Clearly, I ain't no boy. And unlike the millions of people worldwide who proudly carry an iPhone in their pocket, I'm also no fan of Apple.
But, before the religiously loyal Apple fanboys start using my photo as target practice, I'm also no mega fan of Microsoft, or any one particular brand. Rather, I'm a fan of any system and technology that is able to keep churning, and that doesn't crash on me just when my deadlines are due.
Whenever a discussion revolves around Apple and its products, I'd always say I was a fan of Apple until I became a user. I say that not because I think the quality of Apple systems are questionable--on the contrary, I think the company produces some pretty solid products. Rather, that statement largely reflects my realization that no system is completely crash-proof or foolproof, for that matter.
When I was issued the old Apple Powerbook in my previous job, I was elated to finally be working on a system that so many had said was crash-free and would never give "the blue screen of death". Wrong, and right--I didn't get a blue screen. Instead, I got a grayish-white screen of death...so dead that I had to physically remove the battery to "un-hang" my laptop and do a reboot.
Granted, the Powerbook was running on Mac OS 9, the lesser predecessor of a much-improved Mac OS X that is the staple of Apple systems today. But, my experience then made me realize no system is infallible.
So, over the years, while my friends ooh-ed and aah-ed over iPods, iMacs, Macbooks and iPhones, I'd roll my eyes and look the other way. It reminded me of a line that actor Jeff Goldblum's character says in the second installment of the dinosaur epic, Jurassic Park. "Yeah, ooh, aah, that's how it always starts. Later comes the running and the screaming."
So, it was with some reluctance that I purchased my very first Macbook couple of weeks back--primarily because I needed an application that's native to Apple systems. I was glad to see that the company has introduced some pretty cool functions since my Powerbook days. I was duly impressed by the user interface, ease-of-use and especially by the trackpad, which put all my four fingers to good use.
Then, I experienced the first application crash, where the software did a force relaunch. Hah, still no crash-free system, I grinned. That said, I'm still happy with my new Macbook buy. But, I can't say the same about how Apple is managing support and the company on the whole.
Last month, it released the iPhone OS 3.0, which includes new functionalities such as system-wide search and cut-and-paste. More importantly, it includes fixes to 46 bugs in the iPhone and iPod Touch. Here's the thing, though, while it's free for iPhone users, iPod touch users will have to pay US$9.90 for the update.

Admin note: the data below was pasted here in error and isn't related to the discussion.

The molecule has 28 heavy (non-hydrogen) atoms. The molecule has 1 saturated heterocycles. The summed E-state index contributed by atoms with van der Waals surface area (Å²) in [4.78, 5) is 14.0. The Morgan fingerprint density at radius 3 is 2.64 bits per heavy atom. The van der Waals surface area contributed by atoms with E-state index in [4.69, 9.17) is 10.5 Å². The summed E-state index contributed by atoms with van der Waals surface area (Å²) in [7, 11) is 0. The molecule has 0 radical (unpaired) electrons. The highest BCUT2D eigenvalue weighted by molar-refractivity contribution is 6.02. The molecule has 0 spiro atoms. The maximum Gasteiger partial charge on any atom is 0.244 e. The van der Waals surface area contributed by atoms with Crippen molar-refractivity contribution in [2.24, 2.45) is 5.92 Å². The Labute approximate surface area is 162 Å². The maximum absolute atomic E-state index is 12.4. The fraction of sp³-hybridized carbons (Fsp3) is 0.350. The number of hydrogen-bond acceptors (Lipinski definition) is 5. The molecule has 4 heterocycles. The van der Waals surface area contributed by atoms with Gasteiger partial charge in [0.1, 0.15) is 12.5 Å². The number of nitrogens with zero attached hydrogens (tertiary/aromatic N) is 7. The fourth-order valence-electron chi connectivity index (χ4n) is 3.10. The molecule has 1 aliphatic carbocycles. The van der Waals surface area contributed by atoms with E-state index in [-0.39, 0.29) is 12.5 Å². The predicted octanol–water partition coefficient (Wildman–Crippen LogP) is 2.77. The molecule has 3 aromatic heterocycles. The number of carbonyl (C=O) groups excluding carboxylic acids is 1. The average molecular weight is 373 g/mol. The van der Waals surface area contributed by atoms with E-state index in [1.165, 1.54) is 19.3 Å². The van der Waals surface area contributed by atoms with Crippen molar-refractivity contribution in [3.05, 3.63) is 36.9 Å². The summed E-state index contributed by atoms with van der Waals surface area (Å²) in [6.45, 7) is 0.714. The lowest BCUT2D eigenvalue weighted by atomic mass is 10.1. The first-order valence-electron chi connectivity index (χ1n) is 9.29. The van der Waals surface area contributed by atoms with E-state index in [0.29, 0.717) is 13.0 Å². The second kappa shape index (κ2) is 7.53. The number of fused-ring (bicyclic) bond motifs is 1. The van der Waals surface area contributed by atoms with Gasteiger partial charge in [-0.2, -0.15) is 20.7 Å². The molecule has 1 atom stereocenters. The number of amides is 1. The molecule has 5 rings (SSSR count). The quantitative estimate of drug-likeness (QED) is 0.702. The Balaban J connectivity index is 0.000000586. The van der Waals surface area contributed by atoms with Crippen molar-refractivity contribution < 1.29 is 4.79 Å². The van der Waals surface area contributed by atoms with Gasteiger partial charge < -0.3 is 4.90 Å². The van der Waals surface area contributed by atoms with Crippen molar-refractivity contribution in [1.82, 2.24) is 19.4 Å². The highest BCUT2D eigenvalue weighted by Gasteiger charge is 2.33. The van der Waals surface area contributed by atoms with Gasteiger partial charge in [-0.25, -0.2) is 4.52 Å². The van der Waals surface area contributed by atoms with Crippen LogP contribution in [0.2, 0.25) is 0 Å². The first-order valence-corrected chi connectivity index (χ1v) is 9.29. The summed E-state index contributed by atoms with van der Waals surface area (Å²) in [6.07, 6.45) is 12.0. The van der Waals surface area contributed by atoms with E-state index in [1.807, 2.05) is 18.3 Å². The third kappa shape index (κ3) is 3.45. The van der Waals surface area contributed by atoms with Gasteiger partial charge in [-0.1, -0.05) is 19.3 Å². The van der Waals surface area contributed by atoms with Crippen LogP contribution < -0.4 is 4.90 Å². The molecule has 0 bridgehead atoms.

Apple's defense is that it can't give away to Touch users due to some GAAP (Generally Accepted Accounting Principles) compliance issue. I think that's a complete cop-out. If that was really the case, the company should then separate the 46 bugs, make it freely available as critical security patches to safeguard its customers' interest, and repackage the other new tools as a paid update.
I think it's ludicrous that anyone should have to pay for security patches that could potentially crash the devices you built, and sold to your customers--it's worse if these are security vulnerabilities that also put the rest of your customers' systems at risk. If that's the case, customers involved in the 2007 product recalls in China should also pay to have their products fixed.
Apple also needs to relook its management of information that the industry has a right to know. Journalists here are well-aware that it's near-impossible to get comments from the company, which prefers to remain tight-lipped on most occasions--except when it needs to drum up media publicity for new product launches.
I'd assumed that the reticence was due to a global directive that decrees official statements can come only from Apple's head office in the States. But, it seems it's really a problem that lies with the company.
When news leaked last month that CEO Steve Jobs had a liver transplant, industry watchers expressed concerns over Apple's unwillingness to disclose sufficient data with investors. "The board has proven again and again that it is being treated like an operating division of the company rather than the supervisor of the CEO," said Nell Minow, editor of the Corporate Library, which specializes in corporate governance.
Regardless, and more so because of how large the company--or brand, in the case of Apple--it cannot choose to operate in any way it pleases because it's still answerable to its shareholders, as well as customers.
If Apple prefers to operate only in a way it sees fit, and not what the market demands, then it should take itself off the stock exchange and live a quiet life as a private business entity.
Jobs did wonders for a company that was once ailing, but if he had instilled the culture that has since vexed investors and analysts, then perhaps it may be time for a leadership change. And now is as good an opportunity to do that, as the company has proven it's fully capable of operating without Jobs at the helm during the CEO's six-month hiatus.
Apple has enjoyed tremendous success over the past decade, especially with its iPods and iPhones, further cementing its foothold among its almost cult-like legions of fanboys. But, the company needs to admit that it isn't immune to flops and will continue to face strong competition on all fronts, including Android, Symbian, and of course, Windows.
Above all, Apple needs to rethink its Asian strategy, seriously.